At no time in hu­man his­tory have we had ac­cess to so much in­for­ma­tion from such a wide va­ri­ety of sources. Any­one can now be a writer, vis­ual artist, mu­si­cian, teacher or film-maker and up­load their ma­te­rial for the world to view and judge. Any­one can also now dis­sem­i­nate lies and dis­in­for­ma­tion. One no longer needs to be a me­dia mogul con­spir­ing in smoke filled rooms to mis­lead the pub­lic.

No longer are we limited to what the pow­ers that be want us to see, hear and think.

This great in­for­ma­tion lib­er­a­tion was sup­posed to have el­e­vated hu­man­ity, but the re­sults have been mixed. It has ex­posed cor­rup­tion and hid­den agen­das and cre­ated great change in some coun­tries, but it has also brought out the worst in hu­mans and put it on dis­play for all to gape at and com­ment on.

Just as any­one can now ex­press them­selves in pos­i­tive ways and ac­cess end­less amounts of use­ful in­for­ma­tion they can also ex­press them­selves in neg­a­tive ways and ac­cess de­struc­tive in­for­ma­tion. Trolls and crim­i­nals dom­i­nate many parts of the In­ter­net.

If hu­mans were more in­tel­li­gent they would flock to the new sources of in­for­ma­tion with the most re­li­able and use­ful in­for­ma­tion, but that isn't hap­pen­ing.

In­stead they tend to flock to large dis­in­for­ma­tion me­dia out­lets while of­ten ig­nor­ing other more re­li­able sources of me­dia.

But, not ev­ery­one has de­volved into a dig­i­tal me­dia troglodyte. Some peo­ple still read and want qual­ity con­tent.

As me­dia has tran­si­tioned from print, broad­cast TV and ra­dio to dig­i­tal, the tra­di­tional busi­ness model of news has mostly col­lapsed. Ad­ver­tis­ers now go through Google to place ads at a frac­tion of what they had paid for ads be­fore and can choose to only pay when some­one clicks on their ad.

It used to be that a print news­pa­per with a few thou­sand read­ers could sus­tain a small staff from ad­ver­tis­ing and sub­scrip­tions. Those days are long past. Now one needs mil­lions of read­ers and to load up a site with ads and gen­er­ate ad­di­tional rev­enue from other sources.

How­ever, some news­pa­pers have sur­vived the dig­i­tal dis­rup­tion. Pa­pers like the New York Times have sur­vived by boost­ing sub­scrip­tions to dig­i­tal con­tent. The UK Guardian sur­vives by sell­ing mem­ber­ships.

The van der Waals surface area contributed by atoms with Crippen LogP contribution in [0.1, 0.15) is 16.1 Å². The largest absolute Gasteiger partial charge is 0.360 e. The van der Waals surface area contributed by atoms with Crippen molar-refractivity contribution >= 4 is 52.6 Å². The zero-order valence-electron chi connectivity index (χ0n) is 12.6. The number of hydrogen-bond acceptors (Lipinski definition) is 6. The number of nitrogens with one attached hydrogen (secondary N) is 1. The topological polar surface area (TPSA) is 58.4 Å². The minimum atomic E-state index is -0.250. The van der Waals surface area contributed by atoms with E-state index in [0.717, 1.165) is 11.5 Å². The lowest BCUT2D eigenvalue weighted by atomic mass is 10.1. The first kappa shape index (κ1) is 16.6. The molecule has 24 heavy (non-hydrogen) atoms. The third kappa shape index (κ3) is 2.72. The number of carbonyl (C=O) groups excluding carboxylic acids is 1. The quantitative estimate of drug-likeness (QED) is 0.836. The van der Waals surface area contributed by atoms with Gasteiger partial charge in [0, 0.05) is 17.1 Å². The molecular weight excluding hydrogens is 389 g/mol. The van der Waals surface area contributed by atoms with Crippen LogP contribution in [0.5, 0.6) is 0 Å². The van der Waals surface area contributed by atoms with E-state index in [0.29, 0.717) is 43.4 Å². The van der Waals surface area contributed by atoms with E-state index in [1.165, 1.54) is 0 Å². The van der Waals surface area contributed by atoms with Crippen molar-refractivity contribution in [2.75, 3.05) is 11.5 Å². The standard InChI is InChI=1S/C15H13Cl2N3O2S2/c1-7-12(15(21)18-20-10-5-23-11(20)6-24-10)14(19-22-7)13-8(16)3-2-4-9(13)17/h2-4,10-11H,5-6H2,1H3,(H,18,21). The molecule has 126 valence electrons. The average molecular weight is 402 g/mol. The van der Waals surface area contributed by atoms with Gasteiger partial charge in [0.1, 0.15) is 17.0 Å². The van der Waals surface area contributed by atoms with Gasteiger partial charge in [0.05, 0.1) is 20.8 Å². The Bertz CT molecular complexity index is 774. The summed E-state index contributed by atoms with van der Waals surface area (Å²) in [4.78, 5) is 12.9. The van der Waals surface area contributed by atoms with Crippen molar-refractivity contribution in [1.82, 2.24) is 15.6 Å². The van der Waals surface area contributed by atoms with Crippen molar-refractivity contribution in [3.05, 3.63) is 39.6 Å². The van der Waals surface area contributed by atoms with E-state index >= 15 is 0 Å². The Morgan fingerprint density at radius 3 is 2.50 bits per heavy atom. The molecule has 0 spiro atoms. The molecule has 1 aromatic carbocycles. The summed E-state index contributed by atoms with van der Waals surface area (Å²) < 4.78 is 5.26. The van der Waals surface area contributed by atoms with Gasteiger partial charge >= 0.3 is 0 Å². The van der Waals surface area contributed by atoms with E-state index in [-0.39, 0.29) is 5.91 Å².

Be­cause read­ers are so over­whelmed with ads and me­dia, their at­ten­tion-span has de­clined to a level where many sim­ply don't re­spond to le­git­i­mate news of im­por­tance and re­spond only to the most crude and base forms of in­for­ma­tion.

Click-bait is the new driver for many In­ter­net users, who are lured away from semi-le­git­i­mate news sources by lurid fake sto­ries listed un­der "spon­sored con­tent", "from the web" to sites with mostly fake con­tent and lots of ads. It used to be that be­ing a jour­nal­ist en­gen­dered a cer­tain amount of re­spect, ac­cess and pro­tec­tion from abuse. No longer. Now jour­nal­ists are rou­tinely in­sulted, as­saulted, de­nied ac­cess, ar­rested and even mur­dered.

In fact, war crim­i­nal Obama il­le­gally put two jour­nal­ists on his kill list and Trump has kept them on it. 46-year-old Bi­lal Ab­dul Ka­reem is an Amer­i­can cit­i­zen 54-year-old Ahmed Zaidan, is a se­nior jour­nal­ist with Al Jazeera and is a Syr­ian and Pak­istani cit­i­zen.

A re­cently filed law­suit states: "Dur­ing the past year, Ka­reem has nar­rowly avoided be­ing killed by five sep­a­rate air strikes, at least one of which was car­ried out by a drone."

One of the rea­sons why jour­nal­ists are tar­geted is be­cause there are fewer neg­a­tive con­se­quences. With the mas­sive di­lu­tion of at­ten­tion from over-sat­u­ra­tion of me­dia, no me­dia has the power it once did and Amer­i­can pres­i­dents can lit­er­ally get away with mur­der and hor­rific war crimes be­cause the me­dia no longer stim­u­lates ac­tion on the part of the peo­ple.

In Hon­duras, the U.S. spon­sored narco-dic­ta­tor­ship has killed more than two dozen jour­nal­ists in re­cent years with lit­tle or no con­se­quences for the killers.

UNESCO sta­tis­tics show that more than 800 jour­nal­ists have been killed world­wide over the past decade, and al­though the agency has been work­ing with gov­ern­ments and the press on ways to end im­punity for the killers of me­dia work­ers, at­tacks on jour­nal­ists con­tinue on a daily ba­sis.

Yet killing, im­pris­on­ing or abus­ing the "mes­sen­ger" is only one as­pect of the assault on pro­fes­sional jour­nal­ism. The dis­sem­i­na­tion of so-called fake news, with "main­stream" me­dia com­pa­nies some­times in­volved, has led to con­fu­sion among the pub­lic about what is real and what is false and con­trib­utes to the over­all dis­trust of the press.

With wide­spread at­tacks on pro­fes­sional jour­nal­ists and the rise of a new type of fake-news in­dus­try, me­dia ex­perts agree that jour­nal­ism is in­creas­ingly un­der fire. But how can the press fight back and en­sure its sur­vival?